In a heartbreaking instance of life imitating art, Tarkovsky's own journey towards the completion of "Stalker" was as dangerous and risk-laden as the pilgrimage in the film. After he began working on "Stalker" in 1976, various issues plagued the project — ruined negatives of exterior shots set production back, the film's cinematographer had to be abruptly replaced due to personal conflicts, and Tarkovsky suffered a cardiac arrest two years later, which further delayed the film's release. Moreover, the film's principal photography, which was supposed to be done in Tajikistan, was later moved to Estonia on account of an earthquake, and the film's crew had to relocate near a hydroelectric power plant that spewed toxic waste, making several crew members sick.

These intense behind-the-scenes struggles are reflected in the philosophies that "Stalker" holds up, but instead of hampering the quality of the film, they only serve to intensify its beauty and terror.

The quietest place in the world

No monstrous entities lurk through the lush green meadows of the Zone, and nor do its sand dunes hide any mythical beasts. The threat in "Stalker" comes from within, as it directly transports its characters (and its viewers) into a world that not only defies the laws of physics but is also beyond human comprehension. As the three men journey deeper into the ruins, they bicker more than ever, eager to reshape the world as they deem fit. While The Professor takes on a hyper-skeptical, pragmatic view of The Room, The Writer remains embroiled in his love for art and navigates the space with sensitivity. As for the Stalker, he feels at home for the first time, laying down on a bed of warm grass and hugging himself in an almost spiritual relief.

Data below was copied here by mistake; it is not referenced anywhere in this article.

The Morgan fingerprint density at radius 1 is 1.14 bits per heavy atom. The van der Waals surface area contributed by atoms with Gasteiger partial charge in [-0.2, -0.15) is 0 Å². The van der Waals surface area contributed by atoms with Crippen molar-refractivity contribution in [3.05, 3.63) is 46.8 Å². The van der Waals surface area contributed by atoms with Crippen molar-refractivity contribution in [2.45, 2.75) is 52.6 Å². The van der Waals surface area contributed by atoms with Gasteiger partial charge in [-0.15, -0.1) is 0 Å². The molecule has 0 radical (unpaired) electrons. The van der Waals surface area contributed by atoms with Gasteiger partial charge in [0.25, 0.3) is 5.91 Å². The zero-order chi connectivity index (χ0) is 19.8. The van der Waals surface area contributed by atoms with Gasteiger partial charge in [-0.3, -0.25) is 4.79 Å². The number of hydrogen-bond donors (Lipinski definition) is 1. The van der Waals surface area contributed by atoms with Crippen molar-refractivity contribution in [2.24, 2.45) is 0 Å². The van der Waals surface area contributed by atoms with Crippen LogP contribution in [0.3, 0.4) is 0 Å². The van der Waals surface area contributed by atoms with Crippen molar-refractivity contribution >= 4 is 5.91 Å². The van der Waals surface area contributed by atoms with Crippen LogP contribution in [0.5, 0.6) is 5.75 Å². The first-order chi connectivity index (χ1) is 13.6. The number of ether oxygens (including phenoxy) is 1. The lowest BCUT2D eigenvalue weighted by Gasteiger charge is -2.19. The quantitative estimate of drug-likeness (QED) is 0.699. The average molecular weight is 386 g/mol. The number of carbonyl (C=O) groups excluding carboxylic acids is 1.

As the Stalker reiterates at several points, the Zone demands respect, with silence being one of its many traps that strip its inhabitants of falsehoods. The wishing room that serves as the catalyst for the film's events is a reminder of the futility of desires, as it is impossible to pin down what or who we truly need and want to be. Once we achieve something beyond our reach, our expectations do not end there — they shift, mutate, and deepen the void of dissatisfaction that plagues even the best of us.

Moreover, the Zone is pointedly haunting for a reason: The landscape is a mixture of almost-alien beauty and the charm of mundane human objects, such as books and trinkets submerged underwater while being surrounded by toxic waste. Tarkovsky might or might not be making allusions to chemical warfare or environmental degradation, but it is impossible to gloss over the powerful prescience that "Stalker" embodies, shaping numerous sci-fi offerings to come.

The influence and legacy of Stalker remains unparalleled

It is fairly common knowledge that Ingmar Bergman regarded Tarkovsky as one of the greatest filmmakers of his generation, and the two directors shared philosophical sensibilities, as evidenced by the sonic overlaps between "Winter Light" and "The Sacrifice." The influence of "Stalker," however, is not limited to Tarkovsky's immediate peers — pioneers of the New Russian Cinema movement, such as Aleksandr Sokurov, borrowed heavily from the Soviet filmmaker and were heavily influenced by his outlook on the human condition.